The WaterAid Garden - an example of effective rainwater collection and resilient planting - wins gold medal at RHS Chelsea Flower Show.

Tackling the challenges presented by an ever-changing climate, garden designer, Tom Massey and Je Ahn of Studio Weave have curated a vibrant and varied oasis of adaptive planting, with an overall focus on sustainable water management.

Achieving a gold medal at this year’s RHS Chelsea Flower Show, the showcased array of plant species have been specially selected to harness the power of varying amounts of rainfall, opting for material choices that are reclaimed and repurposed for a lighter carbon footprint. The WaterAid Garden combines Je Ahn’s architectural, art and public realm background with Tom Massey’s horticultural and landscape design expertise.

Collecting rain is one of the simplest forms of good quality water supply, but effective storage is often a challenge. WaterAid harnesses a range of simple, affordable rainwater collection methods to bring essential water supplies to households and schools in areas prone to water shortages or water contamination. Rooftop collection means water can be harvested near to home, so hours are not spent walking to collect water, and this technique has inspired the structure Je and Tom have designed for the WaterAid Garden, maximising the surface area for rain to be collected and stored.

2024WaterAid Garden designers, Tom Massey, left and Je Ahn

2024WaterAid Garden designers, Tom Massey, left and Je Ahn

Tim Wainwright, chief executive at WaterAid comments on the environmental focal points of the winning project, “We’re thrilled that The WaterAid Garden has been awarded a gold medal; it’s an amazing recognition of the beautiful, innovative design and the important message behind it – that water is precious, and we need to manage it sustainably to keep if flowing, whatever the weather.

“Almost one in ten people globally lack clean water, and climate change is making the situation worse as more frequent flooding contaminates fragile water sources, while longer droughts dry up springs. At WaterAid, we are supporting people living on the frontline of the climate crisis, helping to ensure a reliable supply of clean water, which enables communities to thrive. It is this work that has inspired our award-winning garden.” 

The climate crisis is a water crisis, and 90% of all natural disasters are water-related, with more frequent and extreme floods polluting water sources and droughts drying up springs. The WaterAid Garden addresses the challenges presented by an ever-changing climate. It focuses on sustainable water management and features a colourful array of plant species designed to deal with varying amounts of rainfall, and materials that are reclaimed and repurposed for a lighter carbon footprint.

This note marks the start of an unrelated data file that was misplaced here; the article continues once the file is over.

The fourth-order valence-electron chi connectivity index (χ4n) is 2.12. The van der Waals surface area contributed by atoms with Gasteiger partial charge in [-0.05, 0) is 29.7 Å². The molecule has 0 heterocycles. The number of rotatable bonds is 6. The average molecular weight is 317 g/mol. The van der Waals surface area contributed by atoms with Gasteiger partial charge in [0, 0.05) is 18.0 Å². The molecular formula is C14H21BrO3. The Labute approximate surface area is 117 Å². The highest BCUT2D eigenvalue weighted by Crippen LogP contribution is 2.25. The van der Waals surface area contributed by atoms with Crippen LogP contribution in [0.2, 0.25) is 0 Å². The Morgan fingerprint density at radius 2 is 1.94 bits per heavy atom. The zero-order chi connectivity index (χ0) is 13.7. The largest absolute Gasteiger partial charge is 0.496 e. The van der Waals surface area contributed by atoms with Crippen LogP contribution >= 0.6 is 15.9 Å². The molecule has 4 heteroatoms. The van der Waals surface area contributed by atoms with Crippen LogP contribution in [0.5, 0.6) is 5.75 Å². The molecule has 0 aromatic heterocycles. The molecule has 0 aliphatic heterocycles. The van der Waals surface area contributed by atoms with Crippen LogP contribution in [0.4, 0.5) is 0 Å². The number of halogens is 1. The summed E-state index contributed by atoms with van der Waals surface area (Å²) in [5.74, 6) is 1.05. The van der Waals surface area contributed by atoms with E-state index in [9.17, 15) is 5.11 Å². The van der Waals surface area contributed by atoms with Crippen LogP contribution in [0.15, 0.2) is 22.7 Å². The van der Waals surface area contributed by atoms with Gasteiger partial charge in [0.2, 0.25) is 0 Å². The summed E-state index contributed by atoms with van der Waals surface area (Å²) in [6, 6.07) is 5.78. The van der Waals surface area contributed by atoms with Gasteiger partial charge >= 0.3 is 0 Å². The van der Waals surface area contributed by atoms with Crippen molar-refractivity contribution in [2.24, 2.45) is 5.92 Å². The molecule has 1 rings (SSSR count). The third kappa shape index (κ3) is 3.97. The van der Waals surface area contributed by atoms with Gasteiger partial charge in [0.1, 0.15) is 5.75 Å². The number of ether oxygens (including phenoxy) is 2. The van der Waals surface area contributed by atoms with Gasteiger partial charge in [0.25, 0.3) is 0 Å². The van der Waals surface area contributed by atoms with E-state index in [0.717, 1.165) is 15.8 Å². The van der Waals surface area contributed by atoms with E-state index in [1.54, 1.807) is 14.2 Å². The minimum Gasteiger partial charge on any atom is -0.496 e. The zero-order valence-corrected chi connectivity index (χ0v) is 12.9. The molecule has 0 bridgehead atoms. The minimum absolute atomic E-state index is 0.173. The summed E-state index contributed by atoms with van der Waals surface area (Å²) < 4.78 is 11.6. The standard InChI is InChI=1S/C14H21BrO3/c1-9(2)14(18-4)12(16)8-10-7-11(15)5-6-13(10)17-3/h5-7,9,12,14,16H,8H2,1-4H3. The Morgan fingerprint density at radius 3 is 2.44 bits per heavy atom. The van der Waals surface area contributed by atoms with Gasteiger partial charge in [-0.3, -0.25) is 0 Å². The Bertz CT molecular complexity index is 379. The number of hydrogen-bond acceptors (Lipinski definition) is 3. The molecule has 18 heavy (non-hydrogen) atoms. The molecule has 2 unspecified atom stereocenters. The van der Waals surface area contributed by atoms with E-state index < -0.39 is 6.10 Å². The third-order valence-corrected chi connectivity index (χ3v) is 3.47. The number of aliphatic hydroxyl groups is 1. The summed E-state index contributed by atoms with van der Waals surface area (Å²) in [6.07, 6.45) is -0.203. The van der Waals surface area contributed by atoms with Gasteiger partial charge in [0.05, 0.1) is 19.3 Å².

The centrepiece of the thought-provoking design is a rainwater-harvesting pavilion inspired by WaterAid’s work with communities around the world to develop sustainable water solutions. This structure efficiently harvests rainfall, filtering and storing this precious resource for drinking and irrigating whilst also slowing flow and providing shade.

Co-designer Tom Massey, commented, “I’m absolutely delighted The WaterAid Garden has been awarded a gold medal. This has been an exciting and mammoth undertaking, creating a garden that not only looks striking, but demonstrates how clean water changes lives and how innovation can help us adapt to an unpredictable future. It’s been an amazing experience working alongside Je Ahn, WaterAid, Project Giving Back, the teams at Landscape Associates, Cake Industries, Hortus Loci and everyone else who has contributed to the garden.

“As our climate changes water scarcity and insecurity is becoming more commonplace – here in the UK and around the world. I hope everyone who visits the garden gains a real sense of the importance of sustainable water management and what’s possible when we all come together.”

The garden came together with a team of forty two, including structural engineers, metal workers, designers, landscapers, nursery growers and water feature specialists.

It was home to the tallest trees at this year’s show - the Alder trees, which are approximately 16m tall, chosen because of their adaptability to varying weather. Alder wood hardens in water and can survive submerged. The roots have nodules that capture nitrogen improving soil fertility and can absorb toxic heavy metals from the ground, helping to restore waste industrial land.   

The garden also featured dozens of unusual plants, including Eriocephalus africanus, which is indigenous to South Africa, and, more common in the UK - the Red Yucca, which is perfect for gardens in the UK with its ability to take extremes of cold whilst at the same time being tolerant of drought conditions means it can readily withstand the harsh British climate and its increasingly extreme and changeable weather. 

Following the show, the WaterAid garden has been relocated to a permanent home to inspire a future generation of gardeners about effective rainwater collection and the wise use of water in gardens.